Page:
“Pinball is a scam dominated by interests heavily tainted with crime. It steals from the pockets of schoolchildren in the form of nickels and dimes given to them as lunch money”

And it is necessary to take into account that the flippers, the blades to hit the ball, had not been invented until then. They would not see the light of day until 1947, so everything was reduced to a matter of chance regarding the result as soon as the player threw the ball. The skill factor did not come into play, which accentuated that betting character that surrounded pinball at the time.

pure gambling

As if that were not enough, the association with organized crime seemed more than evident. Prohibition in the United States prohibited the sale of alcohol, so the mafia found a easiest way to enter capital without prying eyes through pinball. It also didn’t help that the nation’s leading pinball maker was in Chicago, a city widely known for its bosses. On the other hand, a model called pinball called Rocket rewarded the players who reached the highest scores and this function could be activated with a button depending on the state in which the machine was found.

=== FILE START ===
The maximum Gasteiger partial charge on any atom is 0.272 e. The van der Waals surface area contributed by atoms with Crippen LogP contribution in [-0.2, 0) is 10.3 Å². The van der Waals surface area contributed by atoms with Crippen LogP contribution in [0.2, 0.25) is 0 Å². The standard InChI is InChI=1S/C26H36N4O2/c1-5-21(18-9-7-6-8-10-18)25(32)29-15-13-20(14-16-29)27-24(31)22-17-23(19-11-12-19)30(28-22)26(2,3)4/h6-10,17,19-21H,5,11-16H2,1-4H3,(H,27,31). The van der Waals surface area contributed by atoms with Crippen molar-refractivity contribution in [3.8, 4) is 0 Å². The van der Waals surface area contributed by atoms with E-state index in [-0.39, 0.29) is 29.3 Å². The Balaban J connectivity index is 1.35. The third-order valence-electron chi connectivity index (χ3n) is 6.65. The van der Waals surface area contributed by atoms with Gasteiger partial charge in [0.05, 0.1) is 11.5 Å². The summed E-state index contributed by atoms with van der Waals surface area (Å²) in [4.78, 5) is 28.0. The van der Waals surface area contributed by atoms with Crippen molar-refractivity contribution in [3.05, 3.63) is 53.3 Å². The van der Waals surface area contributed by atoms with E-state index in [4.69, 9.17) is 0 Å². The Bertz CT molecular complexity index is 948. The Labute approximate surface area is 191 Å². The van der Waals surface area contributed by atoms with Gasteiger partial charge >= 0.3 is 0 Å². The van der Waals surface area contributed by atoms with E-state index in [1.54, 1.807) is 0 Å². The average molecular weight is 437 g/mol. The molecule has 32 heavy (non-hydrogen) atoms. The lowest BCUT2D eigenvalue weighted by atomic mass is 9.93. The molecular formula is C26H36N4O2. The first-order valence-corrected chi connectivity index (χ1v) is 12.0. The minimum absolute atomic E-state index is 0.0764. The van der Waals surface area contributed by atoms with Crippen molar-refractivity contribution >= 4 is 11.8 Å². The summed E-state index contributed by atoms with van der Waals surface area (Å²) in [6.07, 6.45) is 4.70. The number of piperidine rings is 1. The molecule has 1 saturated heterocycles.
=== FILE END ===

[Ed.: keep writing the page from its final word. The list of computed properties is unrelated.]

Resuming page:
Religious institutions, anti-gaming organizations and different establishments began to reject pinball even more. In addition, many establishments lowered the price to play from five cents to as little as one cent. The problem is that they modified their rates during the hours in which children and young people left or entered schools. Laguardia feared that they would start skipping school to simply go play.

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The fight continued until shortly after the attack on Pearl Harbor, when the gambling ban went into effect in New York. On January 21, 1942, pinball games were banned in the region., so the police raid against the devices was total. In the midst of World War II, it became clear to LaGuardia that it was “infinitely preferable that the metal from these evil contraptions be made into weapons and bullets that can be used to destroy our foreign enemies.”